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Background:

My mom died about 1.5 years ago of cancer. I'm 31 and have always been a Mama's boy, I'm proud of it, I'm an extremely good cook, I can darn my socks and so on.

Since my mom died tho, I have been really lacking in some areas, mostly social and tending to my garden. I'm starting back up now and people are going like "your mom would be proud" or "your mom would love to see that" or stuff like that.

While I do think my mom is still watching me, anyone except my dad (her husband) assuming stuff about my mom is extremely hurtful to me.

I do understand that I've been hard to talk to and those people try to support me, but they're actually hurting me by assuming about my mom. I would be extremely grateful for their praise if they left my mom out of it.

How can I gently tell them to leave my mom out of their praise?

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    Have you tried saying anything to people about how uncomfortable it makes you feel? – DaveG Mar 8 at 13:39
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    Perhaps it's a question a bit difficult to answer but why would people assuming that hurt you ? – Arthur Havlicek Mar 8 at 14:48
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    @ArthurHavlicek This felt like mansplaining when this happened to me. When people heard my mother had died and they saw me continue about my life, people I knew that never met my mother, never interacted with her in any way, told me that she would be proud to see me coping as well as I was. I'd stopped being a Mama's boy something like 30 years prior, but this bothered me. If I'd been as close to her as the OP was to his mother, I doubt I'd have been able to come up with words to describe how I was feeling, apart from possibly 'violated'. – Ed Grimm Mar 11 at 4:29
  • Can you explain to us why this is hurtful to you? If you can, maybe you could explain it to those who do this. BTW my parents sometimes tell me my granddad would be proud of me, and this never bothered me, so I need that explanation as well. – Nyos Mar 11 at 20:02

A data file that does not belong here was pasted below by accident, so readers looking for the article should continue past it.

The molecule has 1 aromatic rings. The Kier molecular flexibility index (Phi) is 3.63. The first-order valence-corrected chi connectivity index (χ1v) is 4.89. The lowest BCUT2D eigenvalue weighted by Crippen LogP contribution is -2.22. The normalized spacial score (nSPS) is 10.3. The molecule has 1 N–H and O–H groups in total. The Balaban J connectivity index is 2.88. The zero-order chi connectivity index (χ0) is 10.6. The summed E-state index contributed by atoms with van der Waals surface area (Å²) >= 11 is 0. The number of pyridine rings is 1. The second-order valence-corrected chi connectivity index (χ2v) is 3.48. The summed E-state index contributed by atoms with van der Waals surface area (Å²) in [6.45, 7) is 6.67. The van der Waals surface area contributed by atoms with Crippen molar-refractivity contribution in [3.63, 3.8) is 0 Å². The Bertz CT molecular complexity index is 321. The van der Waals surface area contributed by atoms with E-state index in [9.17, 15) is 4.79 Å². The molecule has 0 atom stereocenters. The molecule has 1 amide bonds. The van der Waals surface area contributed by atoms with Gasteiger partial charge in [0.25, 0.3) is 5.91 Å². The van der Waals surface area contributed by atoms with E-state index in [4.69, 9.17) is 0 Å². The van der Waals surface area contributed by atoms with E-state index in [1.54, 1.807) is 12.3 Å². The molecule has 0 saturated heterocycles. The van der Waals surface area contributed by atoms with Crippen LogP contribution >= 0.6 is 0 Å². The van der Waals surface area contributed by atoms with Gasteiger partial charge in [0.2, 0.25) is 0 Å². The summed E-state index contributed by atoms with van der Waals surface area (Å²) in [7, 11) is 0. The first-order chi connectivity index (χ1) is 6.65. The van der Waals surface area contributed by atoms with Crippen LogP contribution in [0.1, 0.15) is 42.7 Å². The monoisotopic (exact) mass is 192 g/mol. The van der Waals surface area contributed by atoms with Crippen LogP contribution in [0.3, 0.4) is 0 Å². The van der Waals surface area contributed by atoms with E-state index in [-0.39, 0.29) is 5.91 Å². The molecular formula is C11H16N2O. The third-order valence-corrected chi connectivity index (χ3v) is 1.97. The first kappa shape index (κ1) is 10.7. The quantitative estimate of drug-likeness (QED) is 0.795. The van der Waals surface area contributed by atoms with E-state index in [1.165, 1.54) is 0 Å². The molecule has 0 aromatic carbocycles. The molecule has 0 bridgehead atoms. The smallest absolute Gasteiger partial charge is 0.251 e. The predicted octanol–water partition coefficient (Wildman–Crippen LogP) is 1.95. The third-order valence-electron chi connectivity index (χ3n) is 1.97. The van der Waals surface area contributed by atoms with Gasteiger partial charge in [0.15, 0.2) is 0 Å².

• @EdGrimm thank you for explaining in absolutely perfect words what i wasn't able to explain when i made this post. – beginner Apr 26 at 13:56
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People can't read thoughts and can't really know what are things that could comfort you through grief. Usually people either copy what is the social norm where you live by in expressing condolences, or they try to say things they would imagine be supportive in your situation.

If this is in your location a common way to express support and condolence, you will have a tough time in spreading the news that you don't want it to be expressed that way. Moreover correcting people is going to be a bit confrontational as it is ending in a request for them to stop something, and can be seen a bit like a demand in the NVC sense.

It is possible to request that though. Since you want to be gentle (I understand, avoid conflict), I believe NVC is a fine tool, and it would advise there to express your request positively (request to do something instead of stopping something). This is an example using a bit of deception, but firm enough to hint someone a praise wording isn't appropriate:

This is a difficult/painful subject and I would prefer we speak about something else.

You could be also more precise according to how much you are comfortable with that:

I don't like one assumes my mom's intention. Could you praise me directly next time ?

I would expect most people to understand and respect your request even if it could be that some people don't understand why expression of their good feelings got rejected. Since I'm not sure explaining your reasons would help very much, you could instead close the subject with a reassuring statement that you appreciate the intention to support you they had.

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  • Hi there, I know it's been a long time since my question and your answer, I hope you don't mind me answering late. I have been working on this issue both on my own and with my therapist and have been using your advice a lot with the addition of thanking them for their praise to make sure they don't think i don't care. I am still confronted with many people who get offended asking why i would complain about them praising me. Do you have any advice on how to (re)act upon that? @EdGrimm in the comments of the original post explained the reasons for my troubles perfectly – beginner Apr 26 at 13:56
  • @beginner The wording I proposed are made so it doesn't look like you are complaining, but rather making accessible requests. If it still looks like complaining to someone (could be because they picked up signs of annoyance) you could try to deny that "I didn't mean to complain, I know you had a good intention", and try to re-iterate the request in some shape or form until you get a yes (or a no). You could add "I know this is an odd request, I don't ask you to understand". – Arthur Havlicek Apr 26 at 21:16
  • @beginner Note that I answered your original question but what I believe is problematic there is that you understand someone's intention as good yet you ask them to improve something. Words are only meant to be a vehicle to intention, so nitpicking on wording can't sound very friendly. It's like for example where you understanding someone's sentence, but correct that person pronunciation or find a better synonym for a word. It would be ideal that you would not be affected by someone's clumsiness as long as you understand that person is of good will. – Arthur Havlicek Apr 26 at 21:32
  • i'm sorry i will not stand for people hurting me – beginner Apr 27 at 1:46

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